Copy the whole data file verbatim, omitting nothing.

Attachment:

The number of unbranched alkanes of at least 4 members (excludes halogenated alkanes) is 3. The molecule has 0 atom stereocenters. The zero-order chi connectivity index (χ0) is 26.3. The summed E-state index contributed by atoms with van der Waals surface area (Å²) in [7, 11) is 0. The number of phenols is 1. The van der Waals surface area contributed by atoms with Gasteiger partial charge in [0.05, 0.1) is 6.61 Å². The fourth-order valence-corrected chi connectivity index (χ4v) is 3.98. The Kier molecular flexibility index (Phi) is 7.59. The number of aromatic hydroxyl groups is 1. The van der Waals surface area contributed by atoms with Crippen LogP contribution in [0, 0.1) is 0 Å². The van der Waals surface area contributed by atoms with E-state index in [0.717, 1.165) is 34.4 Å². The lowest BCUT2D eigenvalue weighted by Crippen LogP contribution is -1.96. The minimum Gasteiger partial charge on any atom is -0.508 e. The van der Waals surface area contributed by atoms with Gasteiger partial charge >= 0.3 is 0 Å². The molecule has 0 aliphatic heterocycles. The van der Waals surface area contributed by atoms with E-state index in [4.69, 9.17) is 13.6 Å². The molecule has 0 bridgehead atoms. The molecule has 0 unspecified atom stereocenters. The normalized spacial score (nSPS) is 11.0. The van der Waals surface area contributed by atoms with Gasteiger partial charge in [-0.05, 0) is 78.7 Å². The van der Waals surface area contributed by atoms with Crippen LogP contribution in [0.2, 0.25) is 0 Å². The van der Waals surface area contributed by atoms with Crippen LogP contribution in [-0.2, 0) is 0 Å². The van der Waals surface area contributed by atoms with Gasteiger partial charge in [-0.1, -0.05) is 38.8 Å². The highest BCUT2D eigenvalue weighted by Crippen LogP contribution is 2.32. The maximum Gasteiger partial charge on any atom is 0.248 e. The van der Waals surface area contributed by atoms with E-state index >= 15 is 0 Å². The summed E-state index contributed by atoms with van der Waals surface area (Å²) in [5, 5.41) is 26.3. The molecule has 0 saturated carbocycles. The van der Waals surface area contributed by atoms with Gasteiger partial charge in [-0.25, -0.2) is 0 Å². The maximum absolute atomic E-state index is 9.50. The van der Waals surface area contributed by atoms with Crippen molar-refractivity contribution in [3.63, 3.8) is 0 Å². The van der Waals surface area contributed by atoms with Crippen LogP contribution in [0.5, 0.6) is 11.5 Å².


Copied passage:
The number of unbranched alkanes of at least 4 members (excludes halogenated alkanes) is 3. The molecule has 0 atom stereocenters. The zero-order chi connectivity index (χ0) is 26.3. The summed E-state index contributed by atoms with van der Waals surface area (Å²) in [7, 11) is 0. The number of phenols is 1. The van der Waals surface area contributed by atoms with Gasteiger partial charge in [0.05, 0.1) is 6.61 Å². The fourth-order valence-corrected chi connectivity index (χ4v) is 3.98. The Kier molecular flexibility index (Phi) is 7.59. The number of aromatic hydroxyl groups is 1. The van der Waals surface area contributed by atoms with Crippen LogP contribution in [0, 0.1) is 0 Å². The van der Waals surface area contributed by atoms with E-state index in [0.717, 1.165) is 34.4 Å². The lowest BCUT2D eigenvalue weighted by Crippen LogP contribution is -1.96. The minimum Gasteiger partial charge on any atom is -0.508 e. The van der Waals surface area contributed by atoms with Gasteiger partial charge >= 0.3 is 0 Å². The molecule has 0 aliphatic heterocycles. The van der Waals surface area contributed by atoms with E-state index in [4.69, 9.17) is 13.6 Å². The molecule has 0 bridgehead atoms. The molecule has 0 unspecified atom stereocenters. The normalized spacial score (nSPS) is 11.0. The van der Waals surface area contributed by atoms with Gasteiger partial charge in [-0.05, 0) is 78.7 Å². The van der Waals surface area contributed by atoms with Crippen LogP contribution in [0.2, 0.25) is 0 Å². The van der Waals surface area contributed by atoms with Crippen LogP contribution in [-0.2, 0) is 0 Å². The van der Waals surface area contributed by atoms with Gasteiger partial charge in [-0.1, -0.05) is 38.8 Å². The highest BCUT2D eigenvalue weighted by Crippen LogP contribution is 2.32. The maximum Gasteiger partial charge on any atom is 0.248 e. The van der Waals surface area contributed by atoms with E-state index >= 15 is 0 Å². The summed E-state index contributed by atoms with van der Waals surface area (Å²) in [5, 5.41) is 26.3. The molecule has 0 saturated carbocycles. The van der Waals surface area contributed by atoms with Gasteiger partial charge in [-0.25, -0.2) is 0 Å². The maximum absolute atomic E-state index is 9.50. The van der Waals surface area contributed by atoms with Crippen molar-refractivity contribution in [3.63, 3.8) is 0 Å². The van der Waals surface area contributed by atoms with Crippen LogP contribution in [0.5, 0.6) is 11.5 Å².